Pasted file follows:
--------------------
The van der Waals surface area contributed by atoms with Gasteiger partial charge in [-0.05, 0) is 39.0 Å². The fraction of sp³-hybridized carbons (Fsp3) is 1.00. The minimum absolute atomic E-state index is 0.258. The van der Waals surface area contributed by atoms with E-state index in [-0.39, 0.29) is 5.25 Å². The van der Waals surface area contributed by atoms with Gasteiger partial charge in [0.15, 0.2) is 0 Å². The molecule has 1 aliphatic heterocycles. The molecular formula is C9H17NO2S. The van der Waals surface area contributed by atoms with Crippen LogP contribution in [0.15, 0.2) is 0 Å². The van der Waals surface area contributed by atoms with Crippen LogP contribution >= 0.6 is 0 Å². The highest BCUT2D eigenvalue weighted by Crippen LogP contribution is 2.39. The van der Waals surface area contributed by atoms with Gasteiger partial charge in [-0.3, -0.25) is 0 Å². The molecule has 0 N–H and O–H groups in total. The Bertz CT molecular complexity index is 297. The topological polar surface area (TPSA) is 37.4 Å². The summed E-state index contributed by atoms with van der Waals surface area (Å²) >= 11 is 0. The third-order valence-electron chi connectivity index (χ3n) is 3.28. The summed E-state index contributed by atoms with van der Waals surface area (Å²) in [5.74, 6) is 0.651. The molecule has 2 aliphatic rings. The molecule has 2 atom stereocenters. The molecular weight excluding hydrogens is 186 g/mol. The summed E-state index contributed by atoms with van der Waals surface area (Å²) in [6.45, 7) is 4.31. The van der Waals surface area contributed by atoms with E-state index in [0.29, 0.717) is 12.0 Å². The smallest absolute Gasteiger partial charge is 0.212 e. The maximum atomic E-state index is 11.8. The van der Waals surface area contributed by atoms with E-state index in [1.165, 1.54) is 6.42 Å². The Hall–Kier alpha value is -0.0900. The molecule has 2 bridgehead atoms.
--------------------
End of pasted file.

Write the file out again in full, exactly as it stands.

The van der Waals surface area contributed by atoms with Gasteiger partial charge in [-0.05, 0) is 39.0 Å². The fraction of sp³-hybridized carbons (Fsp3) is 1.00. The minimum absolute atomic E-state index is 0.258. The van der Waals surface area contributed by atoms with E-state index in [-0.39, 0.29) is 5.25 Å². The van der Waals surface area contributed by atoms with Gasteiger partial charge in [0.15, 0.2) is 0 Å². The molecule has 1 aliphatic heterocycles. The molecular formula is C9H17NO2S. The van der Waals surface area contributed by atoms with Crippen LogP contribution in [0.15, 0.2) is 0 Å². The van der Waals surface area contributed by atoms with Crippen LogP contribution >= 0.6 is 0 Å². The highest BCUT2D eigenvalue weighted by Crippen LogP contribution is 2.39. The van der Waals surface area contributed by atoms with Gasteiger partial charge in [-0.3, -0.25) is 0 Å². The molecule has 0 N–H and O–H groups in total. The Bertz CT molecular complexity index is 297. The topological polar surface area (TPSA) is 37.4 Å². The summed E-state index contributed by atoms with van der Waals surface area (Å²) >= 11 is 0. The third-order valence-electron chi connectivity index (χ3n) is 3.28. The summed E-state index contributed by atoms with van der Waals surface area (Å²) in [5.74, 6) is 0.651. The molecule has 2 aliphatic rings. The molecule has 2 atom stereocenters. The molecular weight excluding hydrogens is 186 g/mol. The summed E-state index contributed by atoms with van der Waals surface area (Å²) in [6.45, 7) is 4.31. The van der Waals surface area contributed by atoms with E-state index in [0.29, 0.717) is 12.0 Å². The smallest absolute Gasteiger partial charge is 0.212 e. The maximum atomic E-state index is 11.8. The van der Waals surface area contributed by atoms with E-state index in [1.165, 1.54) is 6.42 Å². The Hall–Kier alpha value is -0.0900. The molecule has 2 bridgehead atoms.